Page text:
"Before the conference begins," said the man from the State Department, "we send them all out together to shoot the rapids of the Colorado River.

"It loosens them up."

He was explaining the unusual diplomatic program that had brought together 200-plus senators, ambassadors, development bankers, corporate executives and ordinary American citizens in the State Department's enormous, marble-walled Benjamin Franklin Room to eat roast beef and stuffed tomatoes, hear a talk by Ambassador Robert Strauss and witness the presentation of a ceramic bald eagle to former Secretary of the Treasury Robert B. Anderson.

In the bipartisan spirit that is always sought in foreign policy, Sens. Charles Percy (R-Ill.) and John Sparkman (D-Ala.) jointly gave the award to Anderson.

It was a program originated by Anderson in the early '60s that will send 17 foreign diplomats and economic experts on a wilderness trek with nine American business executives before they settle down next week for a two-day conference in a lodge on the brink of the Grand Canyon. The theory is that four days in the wild will put international economic problems in a new perspective and shake the conference participants out of their usual roles.

Anderson also originated another idea represented at the State Department luncheon - sending foreign diplomats to live for a few days with an American family, so that, as he said yesterday, "those who come to represent their countries in our country should not bring back home an image of America that is generated either in Washington or in New York."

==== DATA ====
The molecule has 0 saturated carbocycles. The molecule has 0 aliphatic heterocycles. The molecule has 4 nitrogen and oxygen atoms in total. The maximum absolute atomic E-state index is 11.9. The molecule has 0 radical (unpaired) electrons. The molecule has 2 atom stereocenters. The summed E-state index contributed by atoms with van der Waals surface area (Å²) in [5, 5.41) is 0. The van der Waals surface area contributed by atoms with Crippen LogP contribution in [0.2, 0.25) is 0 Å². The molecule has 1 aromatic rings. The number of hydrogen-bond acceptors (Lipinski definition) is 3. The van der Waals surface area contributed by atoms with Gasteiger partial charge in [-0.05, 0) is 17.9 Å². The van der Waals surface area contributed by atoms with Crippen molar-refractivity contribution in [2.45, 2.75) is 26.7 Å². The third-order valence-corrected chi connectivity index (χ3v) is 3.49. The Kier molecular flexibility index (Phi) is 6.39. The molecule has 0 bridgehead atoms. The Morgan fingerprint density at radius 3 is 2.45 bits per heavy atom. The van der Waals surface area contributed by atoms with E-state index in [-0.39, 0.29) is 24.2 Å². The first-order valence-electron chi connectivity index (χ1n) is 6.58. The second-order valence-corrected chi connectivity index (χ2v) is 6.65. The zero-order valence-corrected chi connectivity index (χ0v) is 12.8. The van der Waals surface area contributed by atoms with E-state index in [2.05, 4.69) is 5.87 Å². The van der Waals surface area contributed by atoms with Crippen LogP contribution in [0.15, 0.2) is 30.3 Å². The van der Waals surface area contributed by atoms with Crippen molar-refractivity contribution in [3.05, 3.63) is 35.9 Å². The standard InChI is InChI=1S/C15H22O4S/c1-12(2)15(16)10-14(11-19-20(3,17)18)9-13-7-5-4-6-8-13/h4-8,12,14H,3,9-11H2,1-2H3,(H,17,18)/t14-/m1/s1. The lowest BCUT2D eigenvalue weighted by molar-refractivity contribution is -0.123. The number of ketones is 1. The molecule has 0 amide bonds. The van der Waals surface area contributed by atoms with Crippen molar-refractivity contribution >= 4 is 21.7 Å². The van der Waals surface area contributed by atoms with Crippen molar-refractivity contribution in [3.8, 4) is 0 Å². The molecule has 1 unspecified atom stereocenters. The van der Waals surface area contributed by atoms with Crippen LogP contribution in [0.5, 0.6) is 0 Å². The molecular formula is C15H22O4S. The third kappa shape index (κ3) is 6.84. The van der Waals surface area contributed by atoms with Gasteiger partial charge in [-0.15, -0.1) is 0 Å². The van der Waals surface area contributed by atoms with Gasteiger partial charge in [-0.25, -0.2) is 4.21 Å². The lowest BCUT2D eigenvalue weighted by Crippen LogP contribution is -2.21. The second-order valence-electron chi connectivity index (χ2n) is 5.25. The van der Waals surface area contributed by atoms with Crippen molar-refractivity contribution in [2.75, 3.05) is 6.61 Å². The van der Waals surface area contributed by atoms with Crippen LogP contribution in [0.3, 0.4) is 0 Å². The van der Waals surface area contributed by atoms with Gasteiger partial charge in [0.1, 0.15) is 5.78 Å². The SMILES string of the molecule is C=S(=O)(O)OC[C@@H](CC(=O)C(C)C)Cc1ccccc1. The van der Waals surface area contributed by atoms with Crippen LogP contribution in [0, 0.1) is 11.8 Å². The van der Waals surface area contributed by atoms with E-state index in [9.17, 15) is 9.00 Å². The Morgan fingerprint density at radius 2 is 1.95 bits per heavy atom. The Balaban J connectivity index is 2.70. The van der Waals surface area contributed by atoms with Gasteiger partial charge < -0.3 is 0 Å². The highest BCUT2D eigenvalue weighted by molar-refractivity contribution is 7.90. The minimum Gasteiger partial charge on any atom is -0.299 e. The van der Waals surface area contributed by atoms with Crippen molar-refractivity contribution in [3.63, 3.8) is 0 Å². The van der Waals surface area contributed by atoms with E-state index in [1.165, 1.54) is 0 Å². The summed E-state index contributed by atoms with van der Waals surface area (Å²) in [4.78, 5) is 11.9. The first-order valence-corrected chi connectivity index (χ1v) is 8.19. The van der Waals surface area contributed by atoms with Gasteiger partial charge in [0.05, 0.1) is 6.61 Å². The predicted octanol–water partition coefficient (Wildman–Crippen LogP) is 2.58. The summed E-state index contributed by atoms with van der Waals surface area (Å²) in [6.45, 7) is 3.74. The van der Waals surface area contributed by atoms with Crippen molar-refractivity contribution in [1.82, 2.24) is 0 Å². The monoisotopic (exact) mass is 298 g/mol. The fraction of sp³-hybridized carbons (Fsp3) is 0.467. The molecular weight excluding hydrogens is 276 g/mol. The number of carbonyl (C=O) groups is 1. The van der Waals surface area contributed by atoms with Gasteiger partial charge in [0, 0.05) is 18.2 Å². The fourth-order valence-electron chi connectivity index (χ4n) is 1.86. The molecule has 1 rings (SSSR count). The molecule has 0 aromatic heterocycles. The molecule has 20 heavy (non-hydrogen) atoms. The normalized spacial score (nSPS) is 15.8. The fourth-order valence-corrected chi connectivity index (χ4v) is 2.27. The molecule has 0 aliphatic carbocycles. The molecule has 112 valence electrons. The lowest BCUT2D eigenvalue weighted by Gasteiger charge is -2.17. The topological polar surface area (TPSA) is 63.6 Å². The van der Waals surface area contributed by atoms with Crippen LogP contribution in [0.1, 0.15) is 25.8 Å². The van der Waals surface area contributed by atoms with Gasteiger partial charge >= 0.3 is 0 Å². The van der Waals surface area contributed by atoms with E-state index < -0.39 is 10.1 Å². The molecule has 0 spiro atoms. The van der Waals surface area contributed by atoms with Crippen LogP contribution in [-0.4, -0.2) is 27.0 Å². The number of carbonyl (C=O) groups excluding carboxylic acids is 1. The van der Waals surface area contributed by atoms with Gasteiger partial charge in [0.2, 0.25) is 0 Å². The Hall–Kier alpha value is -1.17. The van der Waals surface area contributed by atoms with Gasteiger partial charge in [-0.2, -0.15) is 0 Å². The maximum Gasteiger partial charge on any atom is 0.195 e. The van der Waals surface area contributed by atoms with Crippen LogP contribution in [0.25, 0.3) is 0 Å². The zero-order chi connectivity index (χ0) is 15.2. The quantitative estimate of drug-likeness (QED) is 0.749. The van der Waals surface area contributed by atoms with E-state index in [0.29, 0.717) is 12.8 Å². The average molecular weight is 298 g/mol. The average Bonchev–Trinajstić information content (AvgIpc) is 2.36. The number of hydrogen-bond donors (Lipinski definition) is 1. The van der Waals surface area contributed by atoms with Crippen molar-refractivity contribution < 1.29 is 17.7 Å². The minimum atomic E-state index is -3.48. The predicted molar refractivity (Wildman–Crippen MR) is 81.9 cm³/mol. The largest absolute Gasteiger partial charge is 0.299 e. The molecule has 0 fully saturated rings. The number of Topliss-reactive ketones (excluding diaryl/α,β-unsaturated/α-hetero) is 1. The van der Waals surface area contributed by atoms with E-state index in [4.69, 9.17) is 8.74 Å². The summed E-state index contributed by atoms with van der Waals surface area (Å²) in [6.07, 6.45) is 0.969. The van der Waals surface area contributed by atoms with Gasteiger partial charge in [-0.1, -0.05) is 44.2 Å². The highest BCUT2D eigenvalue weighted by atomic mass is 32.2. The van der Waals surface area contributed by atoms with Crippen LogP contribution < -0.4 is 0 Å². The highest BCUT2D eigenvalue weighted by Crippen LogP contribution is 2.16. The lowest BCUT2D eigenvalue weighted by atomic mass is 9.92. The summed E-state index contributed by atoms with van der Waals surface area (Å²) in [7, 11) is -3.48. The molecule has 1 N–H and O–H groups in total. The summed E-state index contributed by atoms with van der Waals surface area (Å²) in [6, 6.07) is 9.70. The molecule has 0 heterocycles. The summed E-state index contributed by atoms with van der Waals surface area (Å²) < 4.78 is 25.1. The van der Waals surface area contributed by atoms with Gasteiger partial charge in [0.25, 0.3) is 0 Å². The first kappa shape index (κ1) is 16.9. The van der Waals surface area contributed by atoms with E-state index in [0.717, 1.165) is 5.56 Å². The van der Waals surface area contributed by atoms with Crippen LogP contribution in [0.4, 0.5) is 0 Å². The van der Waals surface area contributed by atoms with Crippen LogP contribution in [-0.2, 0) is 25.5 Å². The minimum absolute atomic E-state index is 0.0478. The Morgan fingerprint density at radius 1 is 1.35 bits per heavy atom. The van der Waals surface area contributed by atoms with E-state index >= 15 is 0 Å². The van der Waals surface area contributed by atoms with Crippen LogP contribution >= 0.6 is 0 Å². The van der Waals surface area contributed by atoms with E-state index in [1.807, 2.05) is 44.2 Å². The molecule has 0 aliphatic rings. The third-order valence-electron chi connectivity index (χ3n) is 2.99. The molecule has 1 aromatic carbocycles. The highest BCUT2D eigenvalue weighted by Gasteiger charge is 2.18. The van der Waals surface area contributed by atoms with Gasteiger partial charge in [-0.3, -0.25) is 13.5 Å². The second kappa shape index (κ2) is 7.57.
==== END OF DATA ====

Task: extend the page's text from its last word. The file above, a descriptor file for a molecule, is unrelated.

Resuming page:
More than 1,000 foreign diplomats have stayed with American families under this program, and according to some of the hosts who were at the luncheon yesterday, it has changed their impressions of America.

"Our guest had never really known a black American family before," said Mrs. Frank Monteith of Atlanta, whose husband operates the limousine service from the Atlanta airport. "He ate with us, went out to shows with us, watched the 11 o'clock news on television and helped us cope with the children. I think a few of his ideas were changed."

Another hostess, Mrs. Karl Victor of Louisville, arranged the group activities for 21 diplomats during their four-day stay with Louisville families and recalled that their first visit was to a local distillery - a loosening-up resource comparable, perhaps, to the Colorado River rapids.

The tour included various industries, Churchill Downs, the birthplace of Abraham Lincoln and othe points of interest, she said, "but their greastest thrill was meeting Colonel Sanders in person."